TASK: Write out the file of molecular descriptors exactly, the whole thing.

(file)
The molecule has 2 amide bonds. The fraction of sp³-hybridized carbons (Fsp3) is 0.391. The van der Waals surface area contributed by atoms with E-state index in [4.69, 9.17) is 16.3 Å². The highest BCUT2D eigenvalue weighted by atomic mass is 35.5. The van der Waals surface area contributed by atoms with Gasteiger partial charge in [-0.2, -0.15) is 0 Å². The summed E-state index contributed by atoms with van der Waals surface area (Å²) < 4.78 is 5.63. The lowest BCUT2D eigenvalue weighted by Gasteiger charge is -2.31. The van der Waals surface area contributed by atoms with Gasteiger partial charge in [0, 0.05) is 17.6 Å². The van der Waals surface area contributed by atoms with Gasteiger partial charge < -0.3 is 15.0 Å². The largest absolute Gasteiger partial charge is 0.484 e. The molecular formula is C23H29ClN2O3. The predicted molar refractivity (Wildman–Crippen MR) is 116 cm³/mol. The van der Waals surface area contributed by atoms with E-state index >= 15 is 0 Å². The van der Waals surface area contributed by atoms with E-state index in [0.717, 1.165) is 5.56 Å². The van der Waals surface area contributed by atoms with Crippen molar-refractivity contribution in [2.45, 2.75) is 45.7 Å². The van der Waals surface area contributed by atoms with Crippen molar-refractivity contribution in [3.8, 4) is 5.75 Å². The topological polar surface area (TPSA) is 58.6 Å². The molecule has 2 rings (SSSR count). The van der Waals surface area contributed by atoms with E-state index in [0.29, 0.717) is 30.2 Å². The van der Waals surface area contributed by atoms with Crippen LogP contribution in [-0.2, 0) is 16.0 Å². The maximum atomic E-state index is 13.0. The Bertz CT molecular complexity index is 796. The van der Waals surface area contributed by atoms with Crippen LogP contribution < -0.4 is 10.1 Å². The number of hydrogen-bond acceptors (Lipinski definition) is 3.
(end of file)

The molecule has 2 amide bonds. The fraction of sp³-hybridized carbons (Fsp3) is 0.391. The van der Waals surface area contributed by atoms with E-state index in [4.69, 9.17) is 16.3 Å². The highest BCUT2D eigenvalue weighted by atomic mass is 35.5. The van der Waals surface area contributed by atoms with Gasteiger partial charge in [-0.2, -0.15) is 0 Å². The summed E-state index contributed by atoms with van der Waals surface area (Å²) < 4.78 is 5.63. The lowest BCUT2D eigenvalue weighted by Gasteiger charge is -2.31. The van der Waals surface area contributed by atoms with Gasteiger partial charge in [0, 0.05) is 17.6 Å². The van der Waals surface area contributed by atoms with Gasteiger partial charge < -0.3 is 15.0 Å². The largest absolute Gasteiger partial charge is 0.484 e. The molecular formula is C23H29ClN2O3. The predicted molar refractivity (Wildman–Crippen MR) is 116 cm³/mol. The van der Waals surface area contributed by atoms with E-state index >= 15 is 0 Å². The van der Waals surface area contributed by atoms with E-state index in [0.717, 1.165) is 5.56 Å². The van der Waals surface area contributed by atoms with Crippen molar-refractivity contribution in [2.45, 2.75) is 45.7 Å². The van der Waals surface area contributed by atoms with Crippen molar-refractivity contribution in [3.8, 4) is 5.75 Å². The topological polar surface area (TPSA) is 58.6 Å². The molecule has 2 rings (SSSR count). The van der Waals surface area contributed by atoms with E-state index in [0.29, 0.717) is 30.2 Å². The van der Waals surface area contributed by atoms with Crippen LogP contribution in [-0.2, 0) is 16.0 Å². The maximum atomic E-state index is 13.0. The Bertz CT molecular complexity index is 796. The van der Waals surface area contributed by atoms with Crippen LogP contribution < -0.4 is 10.1 Å². The number of hydrogen-bond acceptors (Lipinski definition) is 3.